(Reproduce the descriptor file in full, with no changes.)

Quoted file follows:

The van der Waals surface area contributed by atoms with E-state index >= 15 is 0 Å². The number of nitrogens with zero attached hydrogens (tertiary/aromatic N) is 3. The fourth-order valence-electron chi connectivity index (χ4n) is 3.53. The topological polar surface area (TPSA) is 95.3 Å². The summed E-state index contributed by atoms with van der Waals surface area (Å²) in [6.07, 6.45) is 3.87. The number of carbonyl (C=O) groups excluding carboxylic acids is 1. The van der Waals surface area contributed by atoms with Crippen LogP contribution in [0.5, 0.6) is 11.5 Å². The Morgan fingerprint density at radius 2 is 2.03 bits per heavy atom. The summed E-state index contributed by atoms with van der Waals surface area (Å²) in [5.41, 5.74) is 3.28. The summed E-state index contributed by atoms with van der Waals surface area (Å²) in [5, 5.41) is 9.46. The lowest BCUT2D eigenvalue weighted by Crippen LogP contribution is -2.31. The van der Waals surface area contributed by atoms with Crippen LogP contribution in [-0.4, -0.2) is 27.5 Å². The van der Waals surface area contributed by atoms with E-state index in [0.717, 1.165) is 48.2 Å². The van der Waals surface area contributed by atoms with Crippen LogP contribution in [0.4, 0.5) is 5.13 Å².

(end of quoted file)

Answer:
The van der Waals surface area contributed by atoms with E-state index >= 15 is 0 Å². The number of nitrogens with zero attached hydrogens (tertiary/aromatic N) is 3. The fourth-order valence-electron chi connectivity index (χ4n) is 3.53. The topological polar surface area (TPSA) is 95.3 Å². The summed E-state index contributed by atoms with van der Waals surface area (Å²) in [6.07, 6.45) is 3.87. The number of carbonyl (C=O) groups excluding carboxylic acids is 1. The van der Waals surface area contributed by atoms with Crippen LogP contribution in [0.5, 0.6) is 11.5 Å². The Morgan fingerprint density at radius 2 is 2.03 bits per heavy atom. The summed E-state index contributed by atoms with van der Waals surface area (Å²) in [5.41, 5.74) is 3.28. The summed E-state index contributed by atoms with van der Waals surface area (Å²) in [5, 5.41) is 9.46. The lowest BCUT2D eigenvalue weighted by Crippen LogP contribution is -2.31. The van der Waals surface area contributed by atoms with Crippen LogP contribution in [-0.4, -0.2) is 27.5 Å². The van der Waals surface area contributed by atoms with E-state index in [0.717, 1.165) is 48.2 Å². The van der Waals surface area contributed by atoms with Crippen LogP contribution in [0.4, 0.5) is 5.13 Å².